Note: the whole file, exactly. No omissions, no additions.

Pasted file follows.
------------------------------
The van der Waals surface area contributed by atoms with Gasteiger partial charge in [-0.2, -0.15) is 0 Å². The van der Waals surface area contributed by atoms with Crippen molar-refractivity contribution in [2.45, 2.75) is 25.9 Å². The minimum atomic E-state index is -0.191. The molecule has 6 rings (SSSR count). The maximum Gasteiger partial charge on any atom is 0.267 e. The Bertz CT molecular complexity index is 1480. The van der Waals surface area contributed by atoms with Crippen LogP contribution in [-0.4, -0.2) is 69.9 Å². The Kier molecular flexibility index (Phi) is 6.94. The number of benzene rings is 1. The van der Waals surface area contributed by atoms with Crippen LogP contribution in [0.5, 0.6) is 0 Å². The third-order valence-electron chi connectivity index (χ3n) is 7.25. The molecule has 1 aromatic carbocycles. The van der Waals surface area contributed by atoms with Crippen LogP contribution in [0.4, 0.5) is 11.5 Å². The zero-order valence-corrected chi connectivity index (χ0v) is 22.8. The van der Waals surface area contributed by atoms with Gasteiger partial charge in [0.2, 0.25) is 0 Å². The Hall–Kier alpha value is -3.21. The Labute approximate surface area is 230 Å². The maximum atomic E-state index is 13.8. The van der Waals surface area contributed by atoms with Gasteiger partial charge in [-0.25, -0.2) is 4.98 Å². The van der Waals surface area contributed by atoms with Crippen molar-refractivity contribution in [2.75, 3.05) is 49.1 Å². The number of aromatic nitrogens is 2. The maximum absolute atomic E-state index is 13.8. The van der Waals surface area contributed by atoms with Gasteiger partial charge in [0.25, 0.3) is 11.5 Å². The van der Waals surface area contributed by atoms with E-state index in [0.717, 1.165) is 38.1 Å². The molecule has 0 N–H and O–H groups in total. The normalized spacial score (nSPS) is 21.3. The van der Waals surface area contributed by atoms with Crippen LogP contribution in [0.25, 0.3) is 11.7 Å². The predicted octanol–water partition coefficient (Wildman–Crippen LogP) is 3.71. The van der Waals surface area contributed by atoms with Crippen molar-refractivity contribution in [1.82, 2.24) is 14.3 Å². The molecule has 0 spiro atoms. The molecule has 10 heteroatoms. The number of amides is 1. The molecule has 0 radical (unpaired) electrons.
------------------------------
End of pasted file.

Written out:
The van der Waals surface area contributed by atoms with Gasteiger partial charge in [-0.2, -0.15) is 0 Å². The van der Waals surface area contributed by atoms with Crippen molar-refractivity contribution in [2.45, 2.75) is 25.9 Å². The minimum atomic E-state index is -0.191. The molecule has 6 rings (SSSR count). The maximum Gasteiger partial charge on any atom is 0.267 e. The Bertz CT molecular complexity index is 1480. The van der Waals surface area contributed by atoms with Crippen LogP contribution in [-0.4, -0.2) is 69.9 Å². The Kier molecular flexibility index (Phi) is 6.94. The number of benzene rings is 1. The van der Waals surface area contributed by atoms with Crippen LogP contribution in [0.5, 0.6) is 0 Å². The third-order valence-electron chi connectivity index (χ3n) is 7.25. The molecule has 1 aromatic carbocycles. The van der Waals surface area contributed by atoms with Crippen LogP contribution in [0.4, 0.5) is 11.5 Å². The zero-order valence-corrected chi connectivity index (χ0v) is 22.8. The van der Waals surface area contributed by atoms with Gasteiger partial charge in [0.2, 0.25) is 0 Å². The Hall–Kier alpha value is -3.21. The Labute approximate surface area is 230 Å². The maximum atomic E-state index is 13.8. The van der Waals surface area contributed by atoms with Gasteiger partial charge in [-0.25, -0.2) is 4.98 Å². The van der Waals surface area contributed by atoms with Crippen molar-refractivity contribution in [2.75, 3.05) is 49.1 Å². The number of aromatic nitrogens is 2. The maximum absolute atomic E-state index is 13.8. The van der Waals surface area contributed by atoms with Gasteiger partial charge in [0.25, 0.3) is 11.5 Å². The van der Waals surface area contributed by atoms with E-state index in [0.717, 1.165) is 38.1 Å². The molecule has 0 N–H and O–H groups in total. The normalized spacial score (nSPS) is 21.3. The van der Waals surface area contributed by atoms with Crippen LogP contribution in [0.25, 0.3) is 11.7 Å². The predicted octanol–water partition coefficient (Wildman–Crippen LogP) is 3.71. The van der Waals surface area contributed by atoms with Crippen molar-refractivity contribution in [1.82, 2.24) is 14.3 Å². The molecule has 0 spiro atoms. The molecule has 10 heteroatoms. The number of amides is 1. The molecule has 0 radical (unpaired) electrons.